The Electroless Nickel / Immersion Gold (ENIG) deposit is one of the most widespread surface finishes in printed board manufacture today. The Institute for Printed Circuits (IPC) released their first specification for ENIG in 2002, followed by revision A in August 2017, with the intention of helping manufacturers create a more reproducible and reliable ENIG surface finish.
When the coating thicknesses are managed well, ENIG is an excellent surface finish for reliable solder joints and aluminium wire bonds, and has a relatively long shelf-life. The thin outer layer of immersion gold is very stable and prevents oxidation of the underlying nickel for the life of the component. However, the high performance of ENIG is very much dependent on the quality of the nickel and gold layers.
The August 2017 revision to the specification will help manufacturers understand what they need to do to meet printed board performance requirements, including the J-STD-003 printed board solderability specification. The revision focuses on the thickness of the gold layer; the minimum allowable thickness has been reduced, and a new parameter for the maximum gold thickness has been introduced. If the gold thickness in finished part is too low, the deposit may not remain intact once in use. This would result in corrosion and cause weak solder joints and printed board failure. With the critical nature of the gold thickness in mind, the specification focuses on three critical factors:
In addition to specific information on thickness measurement, the IPC-4552A gives details on corrosion identification, with pass and fail criteria.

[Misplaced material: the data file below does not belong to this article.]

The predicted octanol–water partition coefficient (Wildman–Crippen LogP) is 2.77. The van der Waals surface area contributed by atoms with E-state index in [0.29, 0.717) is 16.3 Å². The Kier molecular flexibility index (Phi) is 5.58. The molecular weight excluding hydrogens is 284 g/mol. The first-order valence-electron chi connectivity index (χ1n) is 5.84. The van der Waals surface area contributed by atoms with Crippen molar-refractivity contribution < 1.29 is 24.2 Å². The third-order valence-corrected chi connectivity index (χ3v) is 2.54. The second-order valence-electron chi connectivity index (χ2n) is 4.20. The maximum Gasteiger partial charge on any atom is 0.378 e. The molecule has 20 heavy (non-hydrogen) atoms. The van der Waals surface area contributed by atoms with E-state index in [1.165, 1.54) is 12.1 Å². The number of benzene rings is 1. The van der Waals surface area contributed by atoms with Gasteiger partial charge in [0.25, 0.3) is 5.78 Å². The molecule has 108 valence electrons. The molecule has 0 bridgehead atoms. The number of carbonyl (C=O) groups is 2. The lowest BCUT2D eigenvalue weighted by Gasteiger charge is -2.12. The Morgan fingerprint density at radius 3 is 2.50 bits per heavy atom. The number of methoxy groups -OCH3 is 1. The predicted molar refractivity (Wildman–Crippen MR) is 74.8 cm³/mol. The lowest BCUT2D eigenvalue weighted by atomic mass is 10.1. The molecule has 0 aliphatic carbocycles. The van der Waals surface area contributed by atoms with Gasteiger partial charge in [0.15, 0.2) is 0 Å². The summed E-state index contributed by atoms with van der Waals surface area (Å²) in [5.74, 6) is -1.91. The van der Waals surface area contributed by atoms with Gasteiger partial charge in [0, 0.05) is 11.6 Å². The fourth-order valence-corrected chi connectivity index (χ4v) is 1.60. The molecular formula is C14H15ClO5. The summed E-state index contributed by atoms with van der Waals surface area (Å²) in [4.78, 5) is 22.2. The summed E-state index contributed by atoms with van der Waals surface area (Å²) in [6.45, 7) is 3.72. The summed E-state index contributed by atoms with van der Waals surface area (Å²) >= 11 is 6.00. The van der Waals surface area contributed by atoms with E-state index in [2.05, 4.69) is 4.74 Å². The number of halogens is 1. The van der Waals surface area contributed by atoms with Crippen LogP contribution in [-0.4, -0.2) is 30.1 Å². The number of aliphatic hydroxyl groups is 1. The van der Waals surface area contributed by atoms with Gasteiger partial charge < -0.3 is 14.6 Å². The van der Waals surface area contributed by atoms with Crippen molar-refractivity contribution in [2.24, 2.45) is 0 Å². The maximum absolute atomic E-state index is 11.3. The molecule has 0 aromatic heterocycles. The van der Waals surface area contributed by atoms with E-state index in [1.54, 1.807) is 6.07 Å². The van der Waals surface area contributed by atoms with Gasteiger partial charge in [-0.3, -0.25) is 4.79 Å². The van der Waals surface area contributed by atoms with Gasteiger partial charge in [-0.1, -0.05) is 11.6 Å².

Revision A of the specification was the result of extensive testing by the IPC and associated organisations, and as such the specification is likely to result in a high quality finish. However, the stringent measurement controls imposed may be difficult to meet in a production environment.
One of the main issues is around the measurement equipment. XRF instruments are used to measure the thickness, and the IPC-4552A details the calibration methods required to meet the statistical requirement of the specification.
A specific issue is the measure of the gold thickness. In order to use an XRF, the instrument must meet specified performance requirements including stringent precision criteria. There are two major classes of XRF detectors in use for plating analysis: proportional counters and high-resolution semiconductor detectors such as a silicon drift detector (SDD). Both may be used to conform to IPC-4552A, so it is incumbent on the production facility to evaluate their existing equipment and decide which detector technology is most appropriate for their process, as this will have an impact on analysis time and control tolerance. High-resolution detectors can more easily differentiate gold peaks from copper and bromine which may improve results.
IPC-4552A goes into great detail on XRF setup and calibration, including: collimator size and measurement times, ENIG calibration standards and zero offset acceptability. You can obtain a full copy of the specification directly from IPC here.
Hitachi High-Tech Analytical Science are members of the IPC and we fully recommend following IPC guidelines for achieving quality and reliability for ENIG manufacture, specifically when related to XRF measurements. Our XRF instruments are developed to keep up with the rapid advances of PCB technology, and are designed to help you achieve consistency and reliability in production.
Read more about conforming to the specification here:Find out more
Soon we'll be at IPC APEX booth 1212. Pre-register with us to win an iPad with a free guide on meeting IPC specifications with XRF. Meanwhile, we've written a handy blog on complying with last years updated IPC45552A specification, introduced to make it easier for manufacturers create a better ENIG surface finish.Pre-register